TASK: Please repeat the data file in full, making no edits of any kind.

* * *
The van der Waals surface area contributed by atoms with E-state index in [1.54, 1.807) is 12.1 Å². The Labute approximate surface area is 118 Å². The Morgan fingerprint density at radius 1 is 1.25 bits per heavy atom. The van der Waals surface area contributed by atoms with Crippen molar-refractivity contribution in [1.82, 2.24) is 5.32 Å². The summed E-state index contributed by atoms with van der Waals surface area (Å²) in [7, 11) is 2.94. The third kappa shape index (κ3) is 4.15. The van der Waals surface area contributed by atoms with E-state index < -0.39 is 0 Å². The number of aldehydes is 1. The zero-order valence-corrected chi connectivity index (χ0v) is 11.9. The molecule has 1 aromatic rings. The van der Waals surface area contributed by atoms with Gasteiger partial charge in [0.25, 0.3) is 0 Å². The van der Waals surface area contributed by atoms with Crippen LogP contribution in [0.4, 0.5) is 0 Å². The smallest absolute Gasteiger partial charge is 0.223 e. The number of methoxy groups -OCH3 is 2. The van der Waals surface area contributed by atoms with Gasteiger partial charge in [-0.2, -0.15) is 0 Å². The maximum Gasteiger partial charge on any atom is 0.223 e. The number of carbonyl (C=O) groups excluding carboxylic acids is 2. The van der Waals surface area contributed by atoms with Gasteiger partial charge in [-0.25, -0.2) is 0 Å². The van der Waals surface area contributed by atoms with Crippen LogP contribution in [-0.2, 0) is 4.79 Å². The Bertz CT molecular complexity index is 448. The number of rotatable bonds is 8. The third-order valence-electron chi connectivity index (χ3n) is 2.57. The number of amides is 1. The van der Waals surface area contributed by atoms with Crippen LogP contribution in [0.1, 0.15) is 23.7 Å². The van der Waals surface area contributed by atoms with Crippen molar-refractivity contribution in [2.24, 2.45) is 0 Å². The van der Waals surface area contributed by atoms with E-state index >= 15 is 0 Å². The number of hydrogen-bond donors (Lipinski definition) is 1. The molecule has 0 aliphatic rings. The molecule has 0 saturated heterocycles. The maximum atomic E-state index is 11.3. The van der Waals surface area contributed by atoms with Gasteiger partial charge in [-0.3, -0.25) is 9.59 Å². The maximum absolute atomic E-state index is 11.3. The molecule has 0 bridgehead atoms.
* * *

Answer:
The van der Waals surface area contributed by atoms with E-state index in [1.54, 1.807) is 12.1 Å². The Labute approximate surface area is 118 Å². The Morgan fingerprint density at radius 1 is 1.25 bits per heavy atom. The van der Waals surface area contributed by atoms with Crippen molar-refractivity contribution in [1.82, 2.24) is 5.32 Å². The summed E-state index contributed by atoms with van der Waals surface area (Å²) in [7, 11) is 2.94. The third kappa shape index (κ3) is 4.15. The van der Waals surface area contributed by atoms with E-state index < -0.39 is 0 Å². The number of aldehydes is 1. The zero-order valence-corrected chi connectivity index (χ0v) is 11.9. The molecule has 1 aromatic rings. The van der Waals surface area contributed by atoms with Gasteiger partial charge in [0.25, 0.3) is 0 Å². The van der Waals surface area contributed by atoms with Crippen LogP contribution in [0.4, 0.5) is 0 Å². The smallest absolute Gasteiger partial charge is 0.223 e. The number of methoxy groups -OCH3 is 2. The van der Waals surface area contributed by atoms with Gasteiger partial charge in [-0.2, -0.15) is 0 Å². The maximum Gasteiger partial charge on any atom is 0.223 e. The number of carbonyl (C=O) groups excluding carboxylic acids is 2. The van der Waals surface area contributed by atoms with Gasteiger partial charge in [-0.25, -0.2) is 0 Å². The van der Waals surface area contributed by atoms with Crippen LogP contribution in [-0.2, 0) is 4.79 Å². The Bertz CT molecular complexity index is 448. The number of rotatable bonds is 8. The third-order valence-electron chi connectivity index (χ3n) is 2.57. The number of amides is 1. The van der Waals surface area contributed by atoms with Crippen LogP contribution in [0.1, 0.15) is 23.7 Å². The van der Waals surface area contributed by atoms with Crippen molar-refractivity contribution in [2.24, 2.45) is 0 Å². The van der Waals surface area contributed by atoms with E-state index >= 15 is 0 Å². The number of hydrogen-bond donors (Lipinski definition) is 1. The molecule has 0 aliphatic rings. The molecule has 0 saturated heterocycles. The maximum atomic E-state index is 11.3. The van der Waals surface area contributed by atoms with Gasteiger partial charge in [-0.3, -0.25) is 9.59 Å². The maximum absolute atomic E-state index is 11.3. The molecule has 0 bridgehead atoms.